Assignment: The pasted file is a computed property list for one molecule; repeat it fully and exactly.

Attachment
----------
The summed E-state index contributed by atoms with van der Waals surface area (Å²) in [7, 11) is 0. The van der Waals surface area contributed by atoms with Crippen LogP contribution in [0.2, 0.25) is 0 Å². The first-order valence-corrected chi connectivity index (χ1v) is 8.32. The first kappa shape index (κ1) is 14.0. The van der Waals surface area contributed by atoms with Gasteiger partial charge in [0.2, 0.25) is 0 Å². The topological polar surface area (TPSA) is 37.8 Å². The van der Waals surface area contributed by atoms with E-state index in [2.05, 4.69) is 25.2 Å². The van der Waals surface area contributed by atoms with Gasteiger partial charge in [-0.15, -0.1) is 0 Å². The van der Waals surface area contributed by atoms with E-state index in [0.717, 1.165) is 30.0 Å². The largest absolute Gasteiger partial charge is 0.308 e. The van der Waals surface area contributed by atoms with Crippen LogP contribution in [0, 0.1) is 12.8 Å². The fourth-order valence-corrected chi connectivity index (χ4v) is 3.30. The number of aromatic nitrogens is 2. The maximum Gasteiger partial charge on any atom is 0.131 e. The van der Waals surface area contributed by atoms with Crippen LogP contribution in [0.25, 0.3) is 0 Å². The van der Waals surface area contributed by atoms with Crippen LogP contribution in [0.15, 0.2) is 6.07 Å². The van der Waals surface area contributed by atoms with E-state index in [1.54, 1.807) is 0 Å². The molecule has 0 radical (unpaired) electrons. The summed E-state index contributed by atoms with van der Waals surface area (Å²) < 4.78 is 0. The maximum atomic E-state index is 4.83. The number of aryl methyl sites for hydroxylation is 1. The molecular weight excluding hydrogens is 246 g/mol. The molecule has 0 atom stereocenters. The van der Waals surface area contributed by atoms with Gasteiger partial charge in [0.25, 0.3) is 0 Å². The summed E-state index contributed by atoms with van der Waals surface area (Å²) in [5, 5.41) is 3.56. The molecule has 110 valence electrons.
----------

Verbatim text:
The summed E-state index contributed by atoms with van der Waals surface area (Å²) in [7, 11) is 0. The van der Waals surface area contributed by atoms with Crippen LogP contribution in [0.2, 0.25) is 0 Å². The first-order valence-corrected chi connectivity index (χ1v) is 8.32. The first kappa shape index (κ1) is 14.0. The van der Waals surface area contributed by atoms with Gasteiger partial charge in [0.2, 0.25) is 0 Å². The topological polar surface area (TPSA) is 37.8 Å². The van der Waals surface area contributed by atoms with E-state index in [2.05, 4.69) is 25.2 Å². The van der Waals surface area contributed by atoms with Gasteiger partial charge in [-0.15, -0.1) is 0 Å². The van der Waals surface area contributed by atoms with E-state index in [0.717, 1.165) is 30.0 Å². The largest absolute Gasteiger partial charge is 0.308 e. The van der Waals surface area contributed by atoms with Crippen LogP contribution in [0, 0.1) is 12.8 Å². The fourth-order valence-corrected chi connectivity index (χ4v) is 3.30. The number of aromatic nitrogens is 2. The maximum Gasteiger partial charge on any atom is 0.131 e. The van der Waals surface area contributed by atoms with Crippen LogP contribution in [0.25, 0.3) is 0 Å². The van der Waals surface area contributed by atoms with Crippen LogP contribution in [0.15, 0.2) is 6.07 Å². The van der Waals surface area contributed by atoms with E-state index in [1.54, 1.807) is 0 Å². The molecule has 0 radical (unpaired) electrons. The summed E-state index contributed by atoms with van der Waals surface area (Å²) < 4.78 is 0. The maximum atomic E-state index is 4.83. The number of aryl methyl sites for hydroxylation is 1. The molecular weight excluding hydrogens is 246 g/mol. The molecule has 0 atom stereocenters. The van der Waals surface area contributed by atoms with Gasteiger partial charge in [0.25, 0.3) is 0 Å². The summed E-state index contributed by atoms with van der Waals surface area (Å²) in [5, 5.41) is 3.56. The molecule has 110 valence electrons.